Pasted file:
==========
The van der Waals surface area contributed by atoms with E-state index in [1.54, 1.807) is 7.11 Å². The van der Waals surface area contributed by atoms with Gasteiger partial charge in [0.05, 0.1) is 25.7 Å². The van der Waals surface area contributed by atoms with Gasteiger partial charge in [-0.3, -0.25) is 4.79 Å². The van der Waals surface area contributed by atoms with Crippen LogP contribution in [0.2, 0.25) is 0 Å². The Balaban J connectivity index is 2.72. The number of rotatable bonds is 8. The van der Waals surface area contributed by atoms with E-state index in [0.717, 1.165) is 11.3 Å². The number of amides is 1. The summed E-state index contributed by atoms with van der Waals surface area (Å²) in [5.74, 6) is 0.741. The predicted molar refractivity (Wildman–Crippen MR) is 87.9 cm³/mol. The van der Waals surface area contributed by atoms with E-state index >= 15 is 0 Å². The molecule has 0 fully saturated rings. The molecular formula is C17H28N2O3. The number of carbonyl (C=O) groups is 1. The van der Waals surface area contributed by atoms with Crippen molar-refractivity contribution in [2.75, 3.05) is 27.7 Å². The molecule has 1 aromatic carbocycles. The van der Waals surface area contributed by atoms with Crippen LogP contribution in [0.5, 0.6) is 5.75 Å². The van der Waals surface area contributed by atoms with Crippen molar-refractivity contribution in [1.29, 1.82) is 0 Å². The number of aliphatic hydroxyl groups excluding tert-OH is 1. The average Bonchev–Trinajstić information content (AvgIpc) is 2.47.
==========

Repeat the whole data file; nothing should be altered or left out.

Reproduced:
The van der Waals surface area contributed by atoms with E-state index in [1.54, 1.807) is 7.11 Å². The van der Waals surface area contributed by atoms with Gasteiger partial charge in [0.05, 0.1) is 25.7 Å². The van der Waals surface area contributed by atoms with Gasteiger partial charge in [-0.3, -0.25) is 4.79 Å². The van der Waals surface area contributed by atoms with Crippen LogP contribution in [0.2, 0.25) is 0 Å². The Balaban J connectivity index is 2.72. The number of rotatable bonds is 8. The van der Waals surface area contributed by atoms with E-state index in [0.717, 1.165) is 11.3 Å². The number of amides is 1. The summed E-state index contributed by atoms with van der Waals surface area (Å²) in [5.74, 6) is 0.741. The predicted molar refractivity (Wildman–Crippen MR) is 87.9 cm³/mol. The van der Waals surface area contributed by atoms with E-state index >= 15 is 0 Å². The molecule has 0 fully saturated rings. The molecular formula is C17H28N2O3. The number of carbonyl (C=O) groups is 1. The van der Waals surface area contributed by atoms with Crippen molar-refractivity contribution in [2.75, 3.05) is 27.7 Å². The molecule has 1 aromatic carbocycles. The van der Waals surface area contributed by atoms with Crippen LogP contribution in [0.5, 0.6) is 5.75 Å². The van der Waals surface area contributed by atoms with Crippen molar-refractivity contribution in [1.29, 1.82) is 0 Å². The number of aliphatic hydroxyl groups excluding tert-OH is 1. The average Bonchev–Trinajstić information content (AvgIpc) is 2.47.